I was recently commissioned by the wonderful people at Monte Cook Games to paint the cover for Predation, one of the upcoming sourcebooks for their Worlds of the Cypher System tabletop RPG expansion. In a nutshell, the Predation universe is described as follows:
First figure out how to survive the dark and dangerous world of the Cretaceous Period using the technology of the future—high-tech weapons, advanced science, and bioengineered dinosaurs—and then worry about the asteroid that history says wipes out all life on earth.
Dinosaur battles with high-tech weaponry! What’s not to love about that? The 12-year old in me was bouncing with excitement at this opportunity, especially after reading the art brief, which presented several options:
– person in power armor with a futuristic high-tech gun fighting a dinosaur
– person with cool futuristic gear riding a dinosaur
– one group riding dinosaurs fighting with another group without dinosaurs
– someone taming a dinosaur
– some dinos will be biotech, or part robot or ?
I got to work immediately with some digital thumbnail sketches…
Now, I thought #4 was pretty badass. I like the idea of a buff woman staring down a drooling predator with a look of pure contempt, getting ready to put that knife to work. They liked that one as well, and floated the idea of eventually using it for an interior illustration, but ultimately they decided on #1, the big battle. At this point they asked if I would go ahead and make it a double spread, front and back cover, with some action coming in from the left, like a person controlling a pack of smaller dinosaurs. We recalculated my fee, because that’s a significant addition to the art order, and I pressed on.
Now it was time to shoot reference photos. I broke out the most sci-fi clothing I could find, including my tactical vest I picked up at the army surplus shop, and had my friend Amy take photos of me running up and down the driveway like a jackass.
Then I donned some slightly different gear, including a cell phone holster to act as a wrist device, and shot some reference for the tech specialist. I moved to the inside to try to get some backlighting from the window.
The female characters I posed and rendered using Daz Studio Pro.
And again, it’s Daz studio to the rescue to acquire some reference poses for the pack of smaller attack dinosaurs. Daz has an extensive library of creatures, and for $15 I purchased the Monolophosaurus model. That money is well worth the time spent trying to build maquette models or fishing around for reference. Besides, I can change certain things in the anatomy to personalize the creatures.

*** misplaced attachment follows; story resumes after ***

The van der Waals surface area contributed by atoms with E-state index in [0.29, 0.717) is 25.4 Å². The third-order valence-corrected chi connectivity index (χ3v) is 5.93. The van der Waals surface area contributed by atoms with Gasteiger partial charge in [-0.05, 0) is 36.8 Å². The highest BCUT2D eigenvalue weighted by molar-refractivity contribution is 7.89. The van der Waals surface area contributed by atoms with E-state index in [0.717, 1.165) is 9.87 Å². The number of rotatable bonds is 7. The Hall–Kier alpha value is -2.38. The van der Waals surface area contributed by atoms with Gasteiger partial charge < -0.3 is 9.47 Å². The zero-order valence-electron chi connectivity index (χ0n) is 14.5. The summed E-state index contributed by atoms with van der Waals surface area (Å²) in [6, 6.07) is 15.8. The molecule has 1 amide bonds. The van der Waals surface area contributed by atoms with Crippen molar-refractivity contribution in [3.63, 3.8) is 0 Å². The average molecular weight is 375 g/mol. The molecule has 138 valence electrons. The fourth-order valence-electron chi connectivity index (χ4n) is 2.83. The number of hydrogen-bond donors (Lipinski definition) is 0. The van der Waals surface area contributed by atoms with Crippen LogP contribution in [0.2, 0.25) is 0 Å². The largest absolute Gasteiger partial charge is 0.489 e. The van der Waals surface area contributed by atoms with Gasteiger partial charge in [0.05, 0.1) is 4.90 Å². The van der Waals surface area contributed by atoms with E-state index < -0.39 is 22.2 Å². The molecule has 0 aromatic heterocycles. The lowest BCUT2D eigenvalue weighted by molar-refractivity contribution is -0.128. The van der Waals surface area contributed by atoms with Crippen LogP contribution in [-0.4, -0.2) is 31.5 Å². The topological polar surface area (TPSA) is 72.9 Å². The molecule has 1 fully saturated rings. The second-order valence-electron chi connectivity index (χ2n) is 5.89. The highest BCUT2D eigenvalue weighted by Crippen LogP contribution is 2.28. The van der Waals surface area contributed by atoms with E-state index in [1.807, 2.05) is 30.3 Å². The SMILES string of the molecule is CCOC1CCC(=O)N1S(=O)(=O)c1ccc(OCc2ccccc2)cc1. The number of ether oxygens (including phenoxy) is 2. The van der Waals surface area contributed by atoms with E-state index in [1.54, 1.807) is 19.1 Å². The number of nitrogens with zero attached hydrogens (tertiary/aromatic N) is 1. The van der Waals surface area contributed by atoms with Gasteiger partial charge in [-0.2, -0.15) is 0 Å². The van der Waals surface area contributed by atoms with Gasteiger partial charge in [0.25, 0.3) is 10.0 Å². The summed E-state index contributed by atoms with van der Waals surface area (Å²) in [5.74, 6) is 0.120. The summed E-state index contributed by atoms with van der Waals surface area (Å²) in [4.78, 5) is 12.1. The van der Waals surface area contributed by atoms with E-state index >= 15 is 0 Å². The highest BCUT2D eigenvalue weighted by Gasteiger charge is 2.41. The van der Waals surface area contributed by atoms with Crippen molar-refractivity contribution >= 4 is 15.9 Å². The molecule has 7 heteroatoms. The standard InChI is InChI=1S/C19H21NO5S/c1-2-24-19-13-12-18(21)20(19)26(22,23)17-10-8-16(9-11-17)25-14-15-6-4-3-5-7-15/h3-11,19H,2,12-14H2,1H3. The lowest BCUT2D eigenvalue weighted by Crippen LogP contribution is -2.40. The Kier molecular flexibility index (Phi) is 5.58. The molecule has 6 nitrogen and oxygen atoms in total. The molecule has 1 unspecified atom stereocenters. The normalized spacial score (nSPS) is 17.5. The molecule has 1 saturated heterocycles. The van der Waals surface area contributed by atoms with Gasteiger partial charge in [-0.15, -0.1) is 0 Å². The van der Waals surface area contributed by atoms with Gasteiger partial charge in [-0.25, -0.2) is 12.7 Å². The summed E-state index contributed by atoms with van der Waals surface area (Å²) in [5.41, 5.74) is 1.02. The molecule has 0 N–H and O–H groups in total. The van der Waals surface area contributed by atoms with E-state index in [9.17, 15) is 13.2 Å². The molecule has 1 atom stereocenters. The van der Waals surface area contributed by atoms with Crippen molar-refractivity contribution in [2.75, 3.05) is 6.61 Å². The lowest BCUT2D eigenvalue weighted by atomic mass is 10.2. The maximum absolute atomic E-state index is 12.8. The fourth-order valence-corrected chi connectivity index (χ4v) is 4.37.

I really wanted to nail down the composition, and the fastest way for me to do that, if I have good reference photos, is to cut/paste photographs and renders into one image so I can move, scale, skew, chop, and re-pose to avoid things like awkward tangent lines and proportion issues. I can also speedpaint the environment and add color adjustments as I see fit. This results in a very crude color comp.
Now it was time to get on the board. I started with a wash of FW Acrylic ink on cold press illustration board, blotting and dropping here and there, letting the ink do its thing.
Then when I was satisfied with the base I projected my digital color study onto the board with my Artograph LED 500 projector and traced (there’s that ugly T-word again) the pencil drawing onto the surface and inking in my darkest darks onto the foreground character with a mixture of blue and burnt umber. I want to avoid black if I can.
Working back to front, I brushed in the environment with acrylic paint. Sky, ground foliage, trees, etc. I broke up some of the dark shadow areas of foliage with warm oranges and reds. I added a dark ink base to the middle-ground runner.
I then worked on the left side of the painting, adding the moon and background flyers, the shaman character and her dinosaur minions.
Again, working back to front, I rendered the big dinosaur (it will need a lot more work) and added base coats to the remaining characters.
From there it was just a matter of adding detail and shading to the characters, sticking to a limited palette, and occasionally rendering with ink and colored pencil for finer details and outlines.
I then added some finishing details like stars and small detail fussing. For the final delivery of the artwork, I photographed it at high resolution, lighting it at an angle from both sides, and brought it into Photoshop for some post-processing and color correction.
There you go. I’m looking forward to seeing the finished product; my first major book cover!